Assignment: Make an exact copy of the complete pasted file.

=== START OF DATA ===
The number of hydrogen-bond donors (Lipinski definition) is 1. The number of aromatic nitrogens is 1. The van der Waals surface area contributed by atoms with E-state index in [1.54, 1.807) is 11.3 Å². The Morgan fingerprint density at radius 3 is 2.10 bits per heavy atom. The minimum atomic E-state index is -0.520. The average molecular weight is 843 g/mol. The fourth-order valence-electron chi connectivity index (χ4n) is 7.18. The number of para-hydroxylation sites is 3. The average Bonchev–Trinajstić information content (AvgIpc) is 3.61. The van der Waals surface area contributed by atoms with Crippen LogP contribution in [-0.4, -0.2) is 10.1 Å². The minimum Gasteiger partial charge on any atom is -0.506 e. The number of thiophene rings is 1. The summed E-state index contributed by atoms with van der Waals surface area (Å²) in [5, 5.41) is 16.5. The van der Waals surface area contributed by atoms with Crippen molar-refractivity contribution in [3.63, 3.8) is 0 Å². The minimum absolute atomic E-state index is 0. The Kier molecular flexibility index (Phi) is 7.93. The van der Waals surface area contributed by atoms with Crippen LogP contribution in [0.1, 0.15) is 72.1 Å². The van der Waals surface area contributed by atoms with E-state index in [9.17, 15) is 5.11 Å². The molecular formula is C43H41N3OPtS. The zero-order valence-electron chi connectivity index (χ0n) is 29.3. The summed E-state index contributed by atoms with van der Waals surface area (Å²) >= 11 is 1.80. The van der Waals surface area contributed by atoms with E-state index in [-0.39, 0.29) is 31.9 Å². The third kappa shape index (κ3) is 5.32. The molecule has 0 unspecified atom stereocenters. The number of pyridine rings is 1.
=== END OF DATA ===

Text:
The number of hydrogen-bond donors (Lipinski definition) is 1. The number of aromatic nitrogens is 1. The van der Waals surface area contributed by atoms with E-state index in [1.54, 1.807) is 11.3 Å². The Morgan fingerprint density at radius 3 is 2.10 bits per heavy atom. The minimum atomic E-state index is -0.520. The average molecular weight is 843 g/mol. The fourth-order valence-electron chi connectivity index (χ4n) is 7.18. The number of para-hydroxylation sites is 3. The average Bonchev–Trinajstić information content (AvgIpc) is 3.61. The van der Waals surface area contributed by atoms with Crippen LogP contribution in [-0.4, -0.2) is 10.1 Å². The minimum Gasteiger partial charge on any atom is -0.506 e. The number of thiophene rings is 1. The summed E-state index contributed by atoms with van der Waals surface area (Å²) in [5, 5.41) is 16.5. The van der Waals surface area contributed by atoms with Crippen molar-refractivity contribution in [3.63, 3.8) is 0 Å². The minimum absolute atomic E-state index is 0. The Kier molecular flexibility index (Phi) is 7.93. The van der Waals surface area contributed by atoms with Crippen LogP contribution in [0.1, 0.15) is 72.1 Å². The van der Waals surface area contributed by atoms with E-state index in [9.17, 15) is 5.11 Å². The molecular formula is C43H41N3OPtS. The zero-order valence-electron chi connectivity index (χ0n) is 29.3. The summed E-state index contributed by atoms with van der Waals surface area (Å²) >= 11 is 1.80. The van der Waals surface area contributed by atoms with E-state index in [-0.39, 0.29) is 31.9 Å². The third kappa shape index (κ3) is 5.32. The molecule has 0 unspecified atom stereocenters. The number of pyridine rings is 1.